This is the second post of a three part series. You can read the first post here.
If I were an activist, I’d try to examine a few of the supply chain issues tied to this conflict minerals policy issue. The first area to examine involves truly understanding the complexity of managing a global supply chain. In all likelihood, the Intel supply chain for tantalum probably passes through at least 3 if not up to 8 different entities before the final product arrives as an assembly at Intel’s docks. For example, the tantalum comes from a mine which then moves to a processor then on to a refiner and then possibly to a company that converts it to the semi-finished form suitable for use in making a component. Next it goes to a tier three supplier who makes it into a capacitor who sends it on to a tier two ODM (original design manufacturer) who turns it into the finished electronic assembly where it goes to Intel. (This is an approximation of course, I haven’t analyzed Intel’s actual supply chain). The point we’re making is that tracking the raw material supply chain from mine to grave is not a simple feat.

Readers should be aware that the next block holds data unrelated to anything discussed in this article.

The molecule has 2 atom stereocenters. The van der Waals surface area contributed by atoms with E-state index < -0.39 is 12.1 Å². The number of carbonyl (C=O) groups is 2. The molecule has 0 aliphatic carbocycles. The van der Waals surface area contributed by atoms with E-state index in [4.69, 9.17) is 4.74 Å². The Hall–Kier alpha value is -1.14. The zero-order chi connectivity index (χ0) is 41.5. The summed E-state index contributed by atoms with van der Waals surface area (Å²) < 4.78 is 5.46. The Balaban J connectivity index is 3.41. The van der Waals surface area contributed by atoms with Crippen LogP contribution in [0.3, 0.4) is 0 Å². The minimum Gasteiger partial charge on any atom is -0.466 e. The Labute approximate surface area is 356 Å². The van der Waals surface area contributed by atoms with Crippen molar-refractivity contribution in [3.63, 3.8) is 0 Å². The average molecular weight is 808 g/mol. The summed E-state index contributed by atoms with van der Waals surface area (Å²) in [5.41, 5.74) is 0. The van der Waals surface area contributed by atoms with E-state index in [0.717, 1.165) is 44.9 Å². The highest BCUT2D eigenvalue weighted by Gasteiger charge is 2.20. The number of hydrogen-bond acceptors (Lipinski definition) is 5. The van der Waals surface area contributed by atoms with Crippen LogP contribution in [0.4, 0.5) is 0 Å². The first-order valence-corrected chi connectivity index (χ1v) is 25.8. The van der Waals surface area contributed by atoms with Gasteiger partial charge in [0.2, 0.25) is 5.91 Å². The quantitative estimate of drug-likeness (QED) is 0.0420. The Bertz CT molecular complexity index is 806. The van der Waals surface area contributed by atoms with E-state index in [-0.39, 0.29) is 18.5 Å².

Nor is keeping “conflict minerals out of the wrong hands. Just as Iran has gained access to nuclear weapons and/or materials used to make nuclear weapons despite all sorts of trade embargoes, “conflict minerals will too end up infiltrating supply chains. We’re not arguing this means one shouldn’t support the legislation. We’re just demonstrating the complexity of the issue.
Second, and perhaps a much bigger “beef we have with some activists in general involves conflicting points of view as to how to solve the problem. On the one hand, activists support “full and complete bans. That’s a perfectly plausible policy option but that doesn’t negate the need for tantalum in all of our electronic devices (of which activists require to build grass roots support for their positions). But what do we often see? We see activists take extreme positions wanting to ban mineral mining and exploration in the United States limiting supply options for these very same companies they have asked to stop buying conflict minerals. Sorry folks but these materials need to come from somewhere.
We’d like to re-state our support of The Conflict Minerals Trade Act introduced by Rep. Jim McDermott (D-WA) last November. In a follow-up post, we’ll examine Intel’s position on conflict minerals as per their own public statements and weigh the merits of some of their activities as well as suggest a couple of our own.